Put the Quakers back in charge of Barclays, which they founded, as they also founded Lloyds. In what I wish that I could turn into something witty or profound, all four of the Cadbury, Rowntree, Terry and Fry families were, and presumably still are, Quaker. Banks once again run on the principles of Simplicity, Truthfulness, Equality and Peace are exactly what we need. Likewise, confectioners, among so very many other concerns. But most pressingly, banks.
All retail banks should be transformed into mutual building societies, ironclad as such by the Statute Law that already forbids building societies from engaging in investment banking, and would therefore automatically forbid all retail banks from so engaging if they had all been so transformed. I do occasionally receive communications from people who cannot get their heads around that one. But it is the law; look it up if you don’t believe me. And those people’s complete inability to deal with the very concept of mutualism is an even stronger argument in its favour.
The roots of the American Republic, of the campaign against the slave trade, of Radical and Tory action against social evils, of the extension of the franchise, of the creation of the Labour Movement, and of opposition to the Boer and First World Wars, are all in Catholic, High Church (and thus first Methodist and then also Anglo-Catholic, as well as Scottish Episcopalian), Congregationalist, Baptist, Quaker and other disaffection with the Whig Revolution of 1688, such that within those communities, long after any hope of a Stuart restoration had died, there remained a sense that the Hanoverian State, its Empire, and that Empire’s capitalist ideology were less than fully legitimate, a sense which had startlingly far-reaching consequences. Radical action for social justice and for peace derived from testing the State and its policies against theologically grounded criteria of legitimacy. It still does.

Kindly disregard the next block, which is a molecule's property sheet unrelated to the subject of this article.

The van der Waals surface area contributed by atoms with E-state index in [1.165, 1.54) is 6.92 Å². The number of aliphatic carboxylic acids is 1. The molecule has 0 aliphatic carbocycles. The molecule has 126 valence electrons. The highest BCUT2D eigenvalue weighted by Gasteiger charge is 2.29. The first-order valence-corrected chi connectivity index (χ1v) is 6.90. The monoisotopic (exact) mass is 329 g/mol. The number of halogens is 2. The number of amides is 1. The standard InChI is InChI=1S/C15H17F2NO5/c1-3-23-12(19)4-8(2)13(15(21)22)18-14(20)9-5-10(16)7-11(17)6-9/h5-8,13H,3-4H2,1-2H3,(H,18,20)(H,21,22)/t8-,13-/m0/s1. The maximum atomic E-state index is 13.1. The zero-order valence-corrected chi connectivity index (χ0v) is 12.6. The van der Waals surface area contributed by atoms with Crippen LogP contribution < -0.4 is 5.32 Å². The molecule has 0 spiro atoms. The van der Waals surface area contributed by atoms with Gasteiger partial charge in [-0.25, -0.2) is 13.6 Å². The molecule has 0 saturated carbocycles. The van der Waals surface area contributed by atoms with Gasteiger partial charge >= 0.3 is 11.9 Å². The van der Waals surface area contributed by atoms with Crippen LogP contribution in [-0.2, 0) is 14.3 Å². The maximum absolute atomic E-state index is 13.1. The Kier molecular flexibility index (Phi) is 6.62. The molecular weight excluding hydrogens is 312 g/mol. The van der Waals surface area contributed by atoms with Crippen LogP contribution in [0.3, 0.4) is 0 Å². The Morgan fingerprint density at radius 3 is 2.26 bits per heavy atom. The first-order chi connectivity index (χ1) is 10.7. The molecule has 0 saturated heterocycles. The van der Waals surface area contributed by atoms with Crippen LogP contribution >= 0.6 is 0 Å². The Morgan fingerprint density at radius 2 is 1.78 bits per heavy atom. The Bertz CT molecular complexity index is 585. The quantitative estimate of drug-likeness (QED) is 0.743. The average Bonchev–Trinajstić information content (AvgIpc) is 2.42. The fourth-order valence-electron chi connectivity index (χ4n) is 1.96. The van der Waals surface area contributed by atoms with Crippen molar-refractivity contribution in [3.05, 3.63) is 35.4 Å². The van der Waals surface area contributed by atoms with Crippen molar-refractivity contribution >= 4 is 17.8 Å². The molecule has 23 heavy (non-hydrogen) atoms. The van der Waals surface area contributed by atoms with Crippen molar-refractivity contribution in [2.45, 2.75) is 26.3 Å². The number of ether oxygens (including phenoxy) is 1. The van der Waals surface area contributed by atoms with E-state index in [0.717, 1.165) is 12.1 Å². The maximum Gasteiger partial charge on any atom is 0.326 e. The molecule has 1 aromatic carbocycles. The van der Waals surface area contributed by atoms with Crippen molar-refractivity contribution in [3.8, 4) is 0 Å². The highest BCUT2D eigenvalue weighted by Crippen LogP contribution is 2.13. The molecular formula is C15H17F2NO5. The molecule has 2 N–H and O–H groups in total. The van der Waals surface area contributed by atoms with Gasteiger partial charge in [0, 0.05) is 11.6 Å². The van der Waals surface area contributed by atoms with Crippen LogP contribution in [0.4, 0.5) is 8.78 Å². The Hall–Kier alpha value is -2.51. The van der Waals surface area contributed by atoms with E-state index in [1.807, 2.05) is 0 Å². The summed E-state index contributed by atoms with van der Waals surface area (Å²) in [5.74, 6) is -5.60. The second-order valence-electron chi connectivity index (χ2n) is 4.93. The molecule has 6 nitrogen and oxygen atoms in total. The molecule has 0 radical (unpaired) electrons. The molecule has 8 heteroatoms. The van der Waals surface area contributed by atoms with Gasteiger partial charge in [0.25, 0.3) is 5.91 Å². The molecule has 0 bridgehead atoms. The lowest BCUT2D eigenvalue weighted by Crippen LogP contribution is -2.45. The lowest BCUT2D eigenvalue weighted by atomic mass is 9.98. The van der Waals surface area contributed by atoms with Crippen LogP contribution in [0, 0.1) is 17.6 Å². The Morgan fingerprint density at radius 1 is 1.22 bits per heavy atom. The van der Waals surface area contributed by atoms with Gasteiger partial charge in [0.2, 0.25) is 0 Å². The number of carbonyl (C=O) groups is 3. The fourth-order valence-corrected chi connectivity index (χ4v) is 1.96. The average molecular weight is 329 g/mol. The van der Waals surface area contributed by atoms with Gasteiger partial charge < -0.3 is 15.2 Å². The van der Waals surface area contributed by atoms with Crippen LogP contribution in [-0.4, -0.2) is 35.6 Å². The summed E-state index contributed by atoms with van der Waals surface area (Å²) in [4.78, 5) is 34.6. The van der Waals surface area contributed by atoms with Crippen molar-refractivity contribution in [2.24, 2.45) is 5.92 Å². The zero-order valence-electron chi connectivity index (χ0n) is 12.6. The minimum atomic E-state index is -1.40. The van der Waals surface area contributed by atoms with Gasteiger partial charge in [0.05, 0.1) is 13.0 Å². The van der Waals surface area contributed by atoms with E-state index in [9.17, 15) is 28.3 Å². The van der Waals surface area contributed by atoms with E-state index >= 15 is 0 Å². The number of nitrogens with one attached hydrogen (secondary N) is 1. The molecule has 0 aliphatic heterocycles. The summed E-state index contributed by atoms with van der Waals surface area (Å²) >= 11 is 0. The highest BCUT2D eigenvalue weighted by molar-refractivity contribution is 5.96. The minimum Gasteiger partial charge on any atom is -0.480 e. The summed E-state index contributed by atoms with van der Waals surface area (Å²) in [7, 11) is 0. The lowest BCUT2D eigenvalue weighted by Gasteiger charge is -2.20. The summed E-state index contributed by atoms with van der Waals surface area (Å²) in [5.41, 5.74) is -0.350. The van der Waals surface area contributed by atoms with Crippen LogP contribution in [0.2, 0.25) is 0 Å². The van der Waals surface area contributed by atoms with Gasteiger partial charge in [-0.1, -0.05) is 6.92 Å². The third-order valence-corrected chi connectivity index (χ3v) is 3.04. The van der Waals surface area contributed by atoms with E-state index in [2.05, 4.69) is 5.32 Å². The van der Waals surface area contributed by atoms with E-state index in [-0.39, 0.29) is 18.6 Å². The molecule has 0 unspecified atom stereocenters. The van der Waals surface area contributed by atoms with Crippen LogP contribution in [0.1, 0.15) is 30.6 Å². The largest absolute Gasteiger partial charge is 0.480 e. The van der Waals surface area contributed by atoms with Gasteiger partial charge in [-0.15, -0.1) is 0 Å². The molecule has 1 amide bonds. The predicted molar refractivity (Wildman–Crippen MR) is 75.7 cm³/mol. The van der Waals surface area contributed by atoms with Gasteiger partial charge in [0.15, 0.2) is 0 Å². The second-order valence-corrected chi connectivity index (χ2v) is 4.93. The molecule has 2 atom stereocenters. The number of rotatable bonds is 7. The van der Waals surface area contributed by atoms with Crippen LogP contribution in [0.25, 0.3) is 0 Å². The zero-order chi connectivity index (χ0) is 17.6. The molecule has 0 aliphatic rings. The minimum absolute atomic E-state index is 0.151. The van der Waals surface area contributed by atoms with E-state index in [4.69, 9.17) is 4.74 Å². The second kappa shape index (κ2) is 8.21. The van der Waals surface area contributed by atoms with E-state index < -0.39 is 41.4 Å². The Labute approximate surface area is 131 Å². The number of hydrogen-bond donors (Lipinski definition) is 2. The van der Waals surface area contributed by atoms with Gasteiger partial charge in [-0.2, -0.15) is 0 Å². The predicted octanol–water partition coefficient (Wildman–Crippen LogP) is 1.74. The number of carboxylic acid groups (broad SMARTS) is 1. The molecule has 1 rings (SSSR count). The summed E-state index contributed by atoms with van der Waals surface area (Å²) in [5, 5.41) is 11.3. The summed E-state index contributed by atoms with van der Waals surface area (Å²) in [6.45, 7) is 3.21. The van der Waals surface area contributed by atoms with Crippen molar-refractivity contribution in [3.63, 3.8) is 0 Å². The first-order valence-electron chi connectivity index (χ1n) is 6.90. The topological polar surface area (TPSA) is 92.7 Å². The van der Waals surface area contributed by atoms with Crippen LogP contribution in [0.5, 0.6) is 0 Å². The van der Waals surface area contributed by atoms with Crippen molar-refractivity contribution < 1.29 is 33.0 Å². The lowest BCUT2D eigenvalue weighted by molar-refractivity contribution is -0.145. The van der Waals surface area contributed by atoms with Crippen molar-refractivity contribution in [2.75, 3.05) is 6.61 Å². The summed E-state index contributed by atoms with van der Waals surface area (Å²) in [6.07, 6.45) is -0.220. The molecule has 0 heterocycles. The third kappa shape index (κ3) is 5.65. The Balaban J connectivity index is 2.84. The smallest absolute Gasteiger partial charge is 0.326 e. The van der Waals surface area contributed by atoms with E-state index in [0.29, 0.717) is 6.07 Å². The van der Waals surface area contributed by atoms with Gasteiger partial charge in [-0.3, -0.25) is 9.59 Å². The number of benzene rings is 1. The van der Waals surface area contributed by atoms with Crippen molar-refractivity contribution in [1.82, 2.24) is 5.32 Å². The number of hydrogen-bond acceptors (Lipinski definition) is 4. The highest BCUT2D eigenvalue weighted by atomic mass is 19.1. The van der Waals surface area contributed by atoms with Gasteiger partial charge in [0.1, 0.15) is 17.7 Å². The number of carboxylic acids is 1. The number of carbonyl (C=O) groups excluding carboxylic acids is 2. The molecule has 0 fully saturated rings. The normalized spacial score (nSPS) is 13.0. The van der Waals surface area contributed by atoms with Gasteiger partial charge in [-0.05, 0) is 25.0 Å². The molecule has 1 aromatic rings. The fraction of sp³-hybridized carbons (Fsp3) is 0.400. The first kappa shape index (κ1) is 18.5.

In reclaiming, reconstructing and redeploying that tradition, each of those communal bearers of it has a part to play. In the Quaker case, it is the Four Testimonies, set within the present relocation within the Great Tradition, both of the Puritan and Anabaptist movements behind the rise of the Friends, and of the Radical Dissent to which they contributed so significantly and substantially.
In large part, that will involve the correction and redirection of Quakerism, especially as it has usually manifested it since the middle half of the twentieth century. However, it will also involve other correction and other redirection: correction by, and redirection towards, the Simplicity, Truthfulness, Equality and Peace to which Scripture and Tradition bear witness, making them fundamental to all three of the authentic, indigenous, popular political traditions of this country.